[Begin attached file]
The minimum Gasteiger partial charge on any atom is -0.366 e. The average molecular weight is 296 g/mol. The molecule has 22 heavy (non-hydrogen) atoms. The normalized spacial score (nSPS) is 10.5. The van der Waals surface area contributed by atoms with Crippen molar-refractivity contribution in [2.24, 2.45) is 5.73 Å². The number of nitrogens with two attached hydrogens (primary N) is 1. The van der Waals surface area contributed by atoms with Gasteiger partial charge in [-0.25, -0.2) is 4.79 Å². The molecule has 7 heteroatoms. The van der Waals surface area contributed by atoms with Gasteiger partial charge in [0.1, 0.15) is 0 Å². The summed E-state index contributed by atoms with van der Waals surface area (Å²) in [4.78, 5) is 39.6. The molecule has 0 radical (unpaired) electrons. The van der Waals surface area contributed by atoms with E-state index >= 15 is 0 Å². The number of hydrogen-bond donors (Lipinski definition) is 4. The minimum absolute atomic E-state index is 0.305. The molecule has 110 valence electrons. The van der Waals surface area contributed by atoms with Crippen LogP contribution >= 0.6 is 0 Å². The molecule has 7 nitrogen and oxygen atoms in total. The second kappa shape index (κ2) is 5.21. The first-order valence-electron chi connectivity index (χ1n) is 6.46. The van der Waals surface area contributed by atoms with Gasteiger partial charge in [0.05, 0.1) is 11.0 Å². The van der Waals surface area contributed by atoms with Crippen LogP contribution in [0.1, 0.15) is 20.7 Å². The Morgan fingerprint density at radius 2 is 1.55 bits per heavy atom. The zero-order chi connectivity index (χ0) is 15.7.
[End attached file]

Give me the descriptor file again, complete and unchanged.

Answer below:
The minimum Gasteiger partial charge on any atom is -0.366 e. The average molecular weight is 296 g/mol. The molecule has 22 heavy (non-hydrogen) atoms. The normalized spacial score (nSPS) is 10.5. The van der Waals surface area contributed by atoms with Crippen molar-refractivity contribution in [2.24, 2.45) is 5.73 Å². The number of nitrogens with two attached hydrogens (primary N) is 1. The van der Waals surface area contributed by atoms with Gasteiger partial charge in [-0.25, -0.2) is 4.79 Å². The molecule has 7 heteroatoms. The van der Waals surface area contributed by atoms with Gasteiger partial charge in [0.1, 0.15) is 0 Å². The summed E-state index contributed by atoms with van der Waals surface area (Å²) in [4.78, 5) is 39.6. The molecule has 0 radical (unpaired) electrons. The van der Waals surface area contributed by atoms with E-state index >= 15 is 0 Å². The number of hydrogen-bond donors (Lipinski definition) is 4. The minimum absolute atomic E-state index is 0.305. The molecule has 110 valence electrons. The van der Waals surface area contributed by atoms with Crippen LogP contribution >= 0.6 is 0 Å². The molecule has 7 nitrogen and oxygen atoms in total. The second kappa shape index (κ2) is 5.21. The first-order valence-electron chi connectivity index (χ1n) is 6.46. The van der Waals surface area contributed by atoms with Gasteiger partial charge in [0.05, 0.1) is 11.0 Å². The van der Waals surface area contributed by atoms with Crippen LogP contribution in [0.1, 0.15) is 20.7 Å². The Morgan fingerprint density at radius 2 is 1.55 bits per heavy atom. The zero-order chi connectivity index (χ0) is 15.7.